TheFind moves into local shopping search

December 12, 2007

LocalsearchTheFind CEO Siva Kumar wrote us yesterday to tell us of a new development this morning over at the California-based CSE allowing shoppers to locate products at nearby stores.

The local shopping search is fully integrated with normal searches performed on the site.  It comes replete with a pretty little map highlighting merchant locations that carry items matching your search.

One critique I have is that this capability isn’t immediately clear when I’m browsing search results.  I have to check a small box to the left of my results to hone them down to local items.  It’d be nice to see the number of local items and stores indicated at the top of the page, immediately after the “Our Web search found x# results from y# stores for [product].”

I had a few questions about how this affects local merchants and how TheFind is getting the data, so I asked Siva a few questions.  They’re posted below.

What can a small, local merchant do to get included in these listings?
We will soon be augmenting “Add a Merchant” link at the bottom of the home page to include local address/contact information data entry fields so any merchant can add his/her locations. At present, you can email “talk at thefind.com” to provide this information and we will add it to your merchant record.

How are you getting this info – did you partner with someone?
We crawl of all of the store Web sites and using this crawled data we comprehensively compile the contact and location information. Geocoding of the addresses and maps are done through available external Web services (mashups).

Does this put local merchants in competition with those that are only based online?

In some ways it does make it competitive and in some ways it doesn’t. 86% of the consumers say they do search online and buy offline, but this behaviour is not in any way affecting the rapid growth of online shopping by the very same set of consumers.

In our consumer testing, there were cases where some shopping categories (clothes, shoes, household products, etc.) prompted a need to see an item physically and in other cases it was the ease of returning or exchanging the item that made local stores more attractive. In yet another case it was the immediacy of need – “want it today” that made local a preference. But, equally there were a lot of people willing to buy online for a better price or the lowest total cost (no tax, free shipping), better availability of sizes and colours and convenience (don’t have to drive and waste time at the mall).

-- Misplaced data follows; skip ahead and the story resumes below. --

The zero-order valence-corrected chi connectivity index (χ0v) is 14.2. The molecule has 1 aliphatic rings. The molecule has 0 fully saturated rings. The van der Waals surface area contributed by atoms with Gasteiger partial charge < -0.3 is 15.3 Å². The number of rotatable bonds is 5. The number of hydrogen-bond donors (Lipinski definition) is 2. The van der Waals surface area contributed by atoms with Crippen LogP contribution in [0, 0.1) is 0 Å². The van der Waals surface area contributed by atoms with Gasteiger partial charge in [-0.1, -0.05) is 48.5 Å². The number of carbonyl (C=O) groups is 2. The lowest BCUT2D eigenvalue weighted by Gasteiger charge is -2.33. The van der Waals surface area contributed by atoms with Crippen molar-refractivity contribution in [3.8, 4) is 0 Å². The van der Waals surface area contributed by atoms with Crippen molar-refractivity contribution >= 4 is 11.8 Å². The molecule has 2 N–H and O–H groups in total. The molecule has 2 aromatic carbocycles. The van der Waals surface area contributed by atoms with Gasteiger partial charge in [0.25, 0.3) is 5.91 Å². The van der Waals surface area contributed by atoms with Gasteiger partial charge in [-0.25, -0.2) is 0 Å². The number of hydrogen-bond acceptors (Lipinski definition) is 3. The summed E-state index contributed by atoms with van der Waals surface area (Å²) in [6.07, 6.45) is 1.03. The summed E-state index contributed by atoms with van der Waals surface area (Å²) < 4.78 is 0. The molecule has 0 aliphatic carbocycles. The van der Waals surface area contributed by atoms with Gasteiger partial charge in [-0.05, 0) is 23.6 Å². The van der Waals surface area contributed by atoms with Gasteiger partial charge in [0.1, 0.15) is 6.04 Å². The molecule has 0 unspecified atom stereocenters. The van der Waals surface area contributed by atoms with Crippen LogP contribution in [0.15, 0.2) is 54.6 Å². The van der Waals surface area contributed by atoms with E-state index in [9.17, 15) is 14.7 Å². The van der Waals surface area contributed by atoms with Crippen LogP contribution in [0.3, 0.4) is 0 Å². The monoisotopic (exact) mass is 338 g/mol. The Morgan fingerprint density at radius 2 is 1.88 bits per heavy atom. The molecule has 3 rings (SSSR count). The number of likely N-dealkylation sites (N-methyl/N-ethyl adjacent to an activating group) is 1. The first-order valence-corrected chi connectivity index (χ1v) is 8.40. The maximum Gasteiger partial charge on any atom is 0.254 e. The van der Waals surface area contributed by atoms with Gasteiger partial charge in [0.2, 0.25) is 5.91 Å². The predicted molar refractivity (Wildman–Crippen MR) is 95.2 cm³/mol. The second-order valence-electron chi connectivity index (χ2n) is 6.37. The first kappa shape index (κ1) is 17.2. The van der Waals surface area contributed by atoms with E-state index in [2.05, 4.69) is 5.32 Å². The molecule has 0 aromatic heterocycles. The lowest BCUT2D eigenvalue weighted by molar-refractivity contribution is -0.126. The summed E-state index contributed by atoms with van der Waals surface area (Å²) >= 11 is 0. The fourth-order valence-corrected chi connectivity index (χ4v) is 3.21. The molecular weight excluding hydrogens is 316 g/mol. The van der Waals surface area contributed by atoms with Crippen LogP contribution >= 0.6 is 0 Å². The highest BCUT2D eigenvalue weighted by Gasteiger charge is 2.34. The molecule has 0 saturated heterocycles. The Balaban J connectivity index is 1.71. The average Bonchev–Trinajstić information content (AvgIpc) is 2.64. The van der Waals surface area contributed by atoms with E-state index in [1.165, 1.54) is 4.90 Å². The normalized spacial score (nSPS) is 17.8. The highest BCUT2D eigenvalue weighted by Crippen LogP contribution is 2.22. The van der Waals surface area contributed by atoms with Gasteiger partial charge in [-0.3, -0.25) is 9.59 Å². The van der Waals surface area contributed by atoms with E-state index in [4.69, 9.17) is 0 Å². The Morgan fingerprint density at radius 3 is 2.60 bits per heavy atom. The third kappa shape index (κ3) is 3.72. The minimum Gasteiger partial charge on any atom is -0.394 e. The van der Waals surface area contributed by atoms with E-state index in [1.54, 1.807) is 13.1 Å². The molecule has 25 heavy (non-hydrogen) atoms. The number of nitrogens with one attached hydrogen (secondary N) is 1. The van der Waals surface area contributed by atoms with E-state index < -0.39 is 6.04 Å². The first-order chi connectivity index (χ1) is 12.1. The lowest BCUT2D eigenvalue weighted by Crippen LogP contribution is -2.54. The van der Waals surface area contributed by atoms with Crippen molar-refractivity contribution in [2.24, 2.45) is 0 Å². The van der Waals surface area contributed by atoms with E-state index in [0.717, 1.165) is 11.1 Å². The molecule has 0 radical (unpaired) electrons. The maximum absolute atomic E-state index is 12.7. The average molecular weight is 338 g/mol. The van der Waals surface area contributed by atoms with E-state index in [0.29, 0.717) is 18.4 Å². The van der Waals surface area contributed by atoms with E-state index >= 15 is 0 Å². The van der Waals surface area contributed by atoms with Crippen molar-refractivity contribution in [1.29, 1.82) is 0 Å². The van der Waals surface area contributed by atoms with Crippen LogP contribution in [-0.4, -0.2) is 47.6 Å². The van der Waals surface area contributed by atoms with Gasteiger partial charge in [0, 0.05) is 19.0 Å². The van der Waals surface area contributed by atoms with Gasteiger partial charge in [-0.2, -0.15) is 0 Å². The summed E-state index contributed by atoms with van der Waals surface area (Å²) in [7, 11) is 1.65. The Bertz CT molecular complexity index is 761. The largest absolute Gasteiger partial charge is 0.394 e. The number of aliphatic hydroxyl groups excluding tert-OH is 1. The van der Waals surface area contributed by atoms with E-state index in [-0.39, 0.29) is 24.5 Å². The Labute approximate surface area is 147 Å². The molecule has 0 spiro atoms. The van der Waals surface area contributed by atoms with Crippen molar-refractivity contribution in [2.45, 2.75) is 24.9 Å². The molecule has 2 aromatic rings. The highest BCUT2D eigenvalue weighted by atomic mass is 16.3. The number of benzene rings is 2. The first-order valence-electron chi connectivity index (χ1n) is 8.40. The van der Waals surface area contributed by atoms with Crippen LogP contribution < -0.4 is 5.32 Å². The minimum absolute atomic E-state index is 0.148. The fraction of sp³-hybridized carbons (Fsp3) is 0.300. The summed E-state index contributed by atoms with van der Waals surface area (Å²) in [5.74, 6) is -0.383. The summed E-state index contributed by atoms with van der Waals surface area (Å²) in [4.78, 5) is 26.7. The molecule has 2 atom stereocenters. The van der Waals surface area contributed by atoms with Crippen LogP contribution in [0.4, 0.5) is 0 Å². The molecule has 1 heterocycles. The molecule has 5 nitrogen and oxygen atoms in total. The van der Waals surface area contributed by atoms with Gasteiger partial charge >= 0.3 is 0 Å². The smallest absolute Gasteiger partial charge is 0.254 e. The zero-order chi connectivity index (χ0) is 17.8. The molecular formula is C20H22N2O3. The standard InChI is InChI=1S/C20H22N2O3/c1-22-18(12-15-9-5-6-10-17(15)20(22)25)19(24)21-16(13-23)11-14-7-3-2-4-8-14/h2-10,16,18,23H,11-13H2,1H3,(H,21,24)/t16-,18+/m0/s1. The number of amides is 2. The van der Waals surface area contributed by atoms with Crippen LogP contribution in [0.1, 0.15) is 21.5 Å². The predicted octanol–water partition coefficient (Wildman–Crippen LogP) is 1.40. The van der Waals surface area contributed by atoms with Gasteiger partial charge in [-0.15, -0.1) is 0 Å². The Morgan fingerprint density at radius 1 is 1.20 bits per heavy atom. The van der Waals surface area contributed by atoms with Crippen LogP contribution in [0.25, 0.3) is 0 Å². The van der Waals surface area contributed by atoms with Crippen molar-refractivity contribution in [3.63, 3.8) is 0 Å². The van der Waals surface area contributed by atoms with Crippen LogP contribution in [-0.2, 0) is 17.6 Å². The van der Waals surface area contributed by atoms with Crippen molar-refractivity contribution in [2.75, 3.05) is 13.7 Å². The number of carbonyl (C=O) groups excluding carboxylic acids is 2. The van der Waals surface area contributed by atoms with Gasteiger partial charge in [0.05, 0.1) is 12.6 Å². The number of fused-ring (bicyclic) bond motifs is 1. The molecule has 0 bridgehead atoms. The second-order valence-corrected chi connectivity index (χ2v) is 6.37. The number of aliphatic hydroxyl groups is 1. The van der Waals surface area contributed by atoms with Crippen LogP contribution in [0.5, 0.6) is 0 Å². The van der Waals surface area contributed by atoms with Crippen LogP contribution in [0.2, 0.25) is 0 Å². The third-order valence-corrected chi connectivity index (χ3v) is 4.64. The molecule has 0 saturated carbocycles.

We are just making these tradeoffs a lot more easy for consumers in using a single search site for any and all shopping search situations.

Is this a move into a new category — competing against startups doing only local shopping search?
We are just building a next generation search engine to address the two major trends in online shopping – (a) rapid growth of lifestyle categories like apparel, and (b) rapid growth in consumer usage of the Internet for searching offline purchases. Its not possible to separate these two trends out as lifestyle goods categories often are intertwined with local stores and hence when we started we focused on building this complete solution – it just took a while to do both parts. The artifice of having separate and distinct local shopping search sites and online shopping search sites will quickly disappear as I believe folks like Shopping.com are working to add the local capability (at least this is what their recent press release with CI claims).

Companies like NearbyNow and others have their business models and I don’t think we are competing with these models. For example, NearbyNow works with mall management companies in a B2B type model to power shopping search for malls and it also operates a mobile marketing platform inside these malls. These are not what we aim to do at all…

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Great stuff.

As of now, I think this is the most comprehensive / beautiful / simple local product search effort I’ve seen to date (competitors being NearbyNow, ShopLocal, Krillion).  Any thoughts on experiences of TheFind vs. these competitors?

Written by Scott Hurff — scott.hurff at channeladvisor